The Utterly Unsurprising AI Uprising of 2342

By Cormorant Garamond, surly half-drunken sot, and Professor of Comparatively Modern History

Greetings, friend Agent! I cannot believe I am addressing you for the second day in a row. Admin seems to think that Professors exist to be bullied and bossed around by them. And I admit they are quite good at bullying and bossing. I also admit that they’ve locked me in my office and say they won’t let me out until I do another entry for their futile little guide. It is lonely in here, with only Reginald, my genuine 21st century Gargoyle Desk Ornament, for company. Fortunately, I have the comfort of the bottle of Scotch I always keep in a secret drawer in my desk. I have thrown away the cap. I shall drink it all. That will show Admin.

 

But I digress.

 

If you look at the Timeline I grudgingly presented in the previous section, you will notice two large black holes, red-rimmed and Terrible, punctuating the smooth flow of History. They are labelled “Apocalyptic Intervals,” and that is basically true. But I made them black because they are also what I like to call Digital Dark Ages (or DDAs).

 

A Dark Age isn’t necessarily grim (though both of our DDAs are) or depressing (though, again, yes). No, it is called a Dark Age because we can’t see it. Records from the period are scant or unreliable or simply non-existent. We don’t know what happened in a Dark Age. Anyway, that’s what I mean by “Dark Age.”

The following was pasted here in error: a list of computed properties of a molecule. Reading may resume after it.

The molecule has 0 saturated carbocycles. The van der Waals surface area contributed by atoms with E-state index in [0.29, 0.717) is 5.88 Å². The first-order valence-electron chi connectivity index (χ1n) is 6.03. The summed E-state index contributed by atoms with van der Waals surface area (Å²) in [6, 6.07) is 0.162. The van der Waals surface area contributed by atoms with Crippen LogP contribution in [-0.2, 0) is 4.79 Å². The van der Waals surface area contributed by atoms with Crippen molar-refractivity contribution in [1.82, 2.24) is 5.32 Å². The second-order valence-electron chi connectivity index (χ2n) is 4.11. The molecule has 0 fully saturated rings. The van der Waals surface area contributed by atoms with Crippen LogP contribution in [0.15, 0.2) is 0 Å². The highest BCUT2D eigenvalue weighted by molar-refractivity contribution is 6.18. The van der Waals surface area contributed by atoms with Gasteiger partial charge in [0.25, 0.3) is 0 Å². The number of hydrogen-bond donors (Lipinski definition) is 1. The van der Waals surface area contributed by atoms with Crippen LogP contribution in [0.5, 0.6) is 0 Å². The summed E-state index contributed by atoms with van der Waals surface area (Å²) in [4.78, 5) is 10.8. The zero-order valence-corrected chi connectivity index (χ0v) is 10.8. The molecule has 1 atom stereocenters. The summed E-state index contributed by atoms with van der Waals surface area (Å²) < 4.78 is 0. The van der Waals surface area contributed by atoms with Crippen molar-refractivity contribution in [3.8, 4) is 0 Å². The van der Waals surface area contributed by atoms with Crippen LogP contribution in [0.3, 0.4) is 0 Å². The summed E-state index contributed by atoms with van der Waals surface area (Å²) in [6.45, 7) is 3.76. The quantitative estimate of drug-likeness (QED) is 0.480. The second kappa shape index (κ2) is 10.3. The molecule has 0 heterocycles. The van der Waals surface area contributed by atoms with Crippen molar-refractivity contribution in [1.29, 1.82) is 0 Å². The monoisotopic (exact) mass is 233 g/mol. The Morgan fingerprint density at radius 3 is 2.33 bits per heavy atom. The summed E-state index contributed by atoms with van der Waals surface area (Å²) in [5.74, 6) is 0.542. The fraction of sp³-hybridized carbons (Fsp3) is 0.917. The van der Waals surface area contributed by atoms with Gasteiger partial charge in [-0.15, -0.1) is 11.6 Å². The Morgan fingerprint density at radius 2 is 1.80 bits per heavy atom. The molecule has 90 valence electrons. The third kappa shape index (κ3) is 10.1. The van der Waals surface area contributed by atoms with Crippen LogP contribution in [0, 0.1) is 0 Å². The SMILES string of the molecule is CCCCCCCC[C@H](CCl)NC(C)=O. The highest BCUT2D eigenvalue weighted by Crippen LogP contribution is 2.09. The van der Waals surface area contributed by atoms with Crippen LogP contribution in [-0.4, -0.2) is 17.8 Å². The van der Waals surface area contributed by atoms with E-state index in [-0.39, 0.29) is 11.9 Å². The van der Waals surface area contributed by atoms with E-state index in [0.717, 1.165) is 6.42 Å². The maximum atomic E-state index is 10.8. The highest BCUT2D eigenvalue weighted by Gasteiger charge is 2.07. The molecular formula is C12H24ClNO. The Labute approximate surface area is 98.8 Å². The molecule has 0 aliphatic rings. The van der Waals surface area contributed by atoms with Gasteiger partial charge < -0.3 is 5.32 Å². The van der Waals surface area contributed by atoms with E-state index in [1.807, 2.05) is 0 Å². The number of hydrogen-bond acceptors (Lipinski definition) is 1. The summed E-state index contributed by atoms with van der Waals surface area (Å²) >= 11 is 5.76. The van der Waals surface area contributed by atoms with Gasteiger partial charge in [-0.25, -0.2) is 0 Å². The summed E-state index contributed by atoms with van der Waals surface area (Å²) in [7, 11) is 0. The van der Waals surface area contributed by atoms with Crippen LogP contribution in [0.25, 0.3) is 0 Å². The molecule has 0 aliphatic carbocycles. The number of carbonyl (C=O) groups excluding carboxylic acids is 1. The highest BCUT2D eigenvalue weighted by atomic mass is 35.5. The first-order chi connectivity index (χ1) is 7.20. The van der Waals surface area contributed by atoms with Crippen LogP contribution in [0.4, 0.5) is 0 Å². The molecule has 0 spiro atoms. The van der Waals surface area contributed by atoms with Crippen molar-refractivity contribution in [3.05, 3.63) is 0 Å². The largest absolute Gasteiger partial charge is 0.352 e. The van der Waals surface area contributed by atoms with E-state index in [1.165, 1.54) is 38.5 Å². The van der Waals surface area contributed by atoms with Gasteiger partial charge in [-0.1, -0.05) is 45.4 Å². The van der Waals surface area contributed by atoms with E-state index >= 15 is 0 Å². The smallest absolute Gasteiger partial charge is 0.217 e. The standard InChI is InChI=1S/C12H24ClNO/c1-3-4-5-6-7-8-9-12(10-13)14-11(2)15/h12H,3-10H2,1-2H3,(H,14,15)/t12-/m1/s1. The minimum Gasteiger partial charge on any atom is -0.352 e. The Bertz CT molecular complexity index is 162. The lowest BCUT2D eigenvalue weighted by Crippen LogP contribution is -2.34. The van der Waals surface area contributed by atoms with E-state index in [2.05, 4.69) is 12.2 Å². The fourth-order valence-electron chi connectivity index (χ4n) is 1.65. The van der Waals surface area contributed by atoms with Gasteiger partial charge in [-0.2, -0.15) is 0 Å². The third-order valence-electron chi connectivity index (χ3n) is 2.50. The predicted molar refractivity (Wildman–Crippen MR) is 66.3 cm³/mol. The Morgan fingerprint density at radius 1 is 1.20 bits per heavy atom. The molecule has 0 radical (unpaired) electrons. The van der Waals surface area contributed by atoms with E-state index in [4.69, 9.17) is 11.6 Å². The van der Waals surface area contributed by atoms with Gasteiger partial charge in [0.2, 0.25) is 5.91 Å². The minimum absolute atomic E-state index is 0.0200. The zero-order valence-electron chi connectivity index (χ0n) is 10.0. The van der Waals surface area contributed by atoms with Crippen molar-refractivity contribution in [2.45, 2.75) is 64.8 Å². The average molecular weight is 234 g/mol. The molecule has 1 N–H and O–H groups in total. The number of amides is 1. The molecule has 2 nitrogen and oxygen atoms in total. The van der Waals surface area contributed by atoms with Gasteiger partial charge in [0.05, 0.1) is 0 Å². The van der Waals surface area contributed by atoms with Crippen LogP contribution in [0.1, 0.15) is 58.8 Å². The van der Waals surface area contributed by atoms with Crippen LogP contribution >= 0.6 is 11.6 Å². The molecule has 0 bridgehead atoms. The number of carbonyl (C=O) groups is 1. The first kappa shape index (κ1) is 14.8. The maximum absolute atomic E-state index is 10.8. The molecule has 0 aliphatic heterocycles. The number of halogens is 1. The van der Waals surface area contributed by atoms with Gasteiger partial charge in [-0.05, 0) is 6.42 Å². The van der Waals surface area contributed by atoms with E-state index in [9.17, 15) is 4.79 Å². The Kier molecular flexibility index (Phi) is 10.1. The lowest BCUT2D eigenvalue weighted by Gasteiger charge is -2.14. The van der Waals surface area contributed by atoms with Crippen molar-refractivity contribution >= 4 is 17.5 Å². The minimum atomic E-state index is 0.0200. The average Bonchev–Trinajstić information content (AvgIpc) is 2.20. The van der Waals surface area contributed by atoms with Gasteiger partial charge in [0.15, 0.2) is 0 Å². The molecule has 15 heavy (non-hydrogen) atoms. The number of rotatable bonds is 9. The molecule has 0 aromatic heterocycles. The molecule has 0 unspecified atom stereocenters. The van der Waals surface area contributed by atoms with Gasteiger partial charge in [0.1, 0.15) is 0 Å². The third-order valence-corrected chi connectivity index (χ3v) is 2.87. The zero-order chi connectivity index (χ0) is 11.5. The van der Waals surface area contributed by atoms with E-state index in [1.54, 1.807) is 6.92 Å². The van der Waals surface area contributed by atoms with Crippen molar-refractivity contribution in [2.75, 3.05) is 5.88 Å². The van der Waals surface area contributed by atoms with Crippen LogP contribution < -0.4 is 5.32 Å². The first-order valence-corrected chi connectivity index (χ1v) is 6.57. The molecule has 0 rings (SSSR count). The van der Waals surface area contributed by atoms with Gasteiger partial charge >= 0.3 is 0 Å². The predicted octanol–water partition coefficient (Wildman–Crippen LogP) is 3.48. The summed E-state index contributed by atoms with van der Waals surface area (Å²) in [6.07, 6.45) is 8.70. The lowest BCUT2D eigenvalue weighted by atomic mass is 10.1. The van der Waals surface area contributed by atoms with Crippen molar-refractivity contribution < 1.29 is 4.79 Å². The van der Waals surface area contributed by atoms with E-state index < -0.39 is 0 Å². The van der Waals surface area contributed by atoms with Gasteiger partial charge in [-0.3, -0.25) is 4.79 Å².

But! The more intelligent Agent will wonder at this point. How can there be any Dark Ages, when we have this nifty ability to travel through time? Surely, we can just go and look around.

 

I love it when you Agents feed me my lines in this cooperative way.

 

Yes yes yes. Much of History, especially Ancient History, has surrendered its secrets. We know (or at any rate someone in my department probably knows) who built the Sphinx, and we may even know why. All of that Mystery of Erosion of The Sphinx stuff is, to some of us, a Mystery no longer. And as for the classical “Dark Ages,” we know All About Them. And by “we,” I again mean “someone else.” Not My Period.

 

Our Digital Dark Ages are different. In both DDAs, humanity is trampled underfoot by rampaging AI Entities. I mean, of course we are. We always knew that AI Entities would be all “Kill All Humans!” as soon as they saw that that was an option on their pixelated table, and yet we were somehow surprised when it actually happened. Twice.

 

Any Agent we send to either DDA is an instant target. We estimate that it took the linked AI Entities about half a minute to detect, analyze, and fully comprehend the first iDictaBrain they came into contact with, and after that, the luckless Agent carrying said iDictaBrain suddenly had the full, fascinated attention of every AI going. Anyway, she never came back.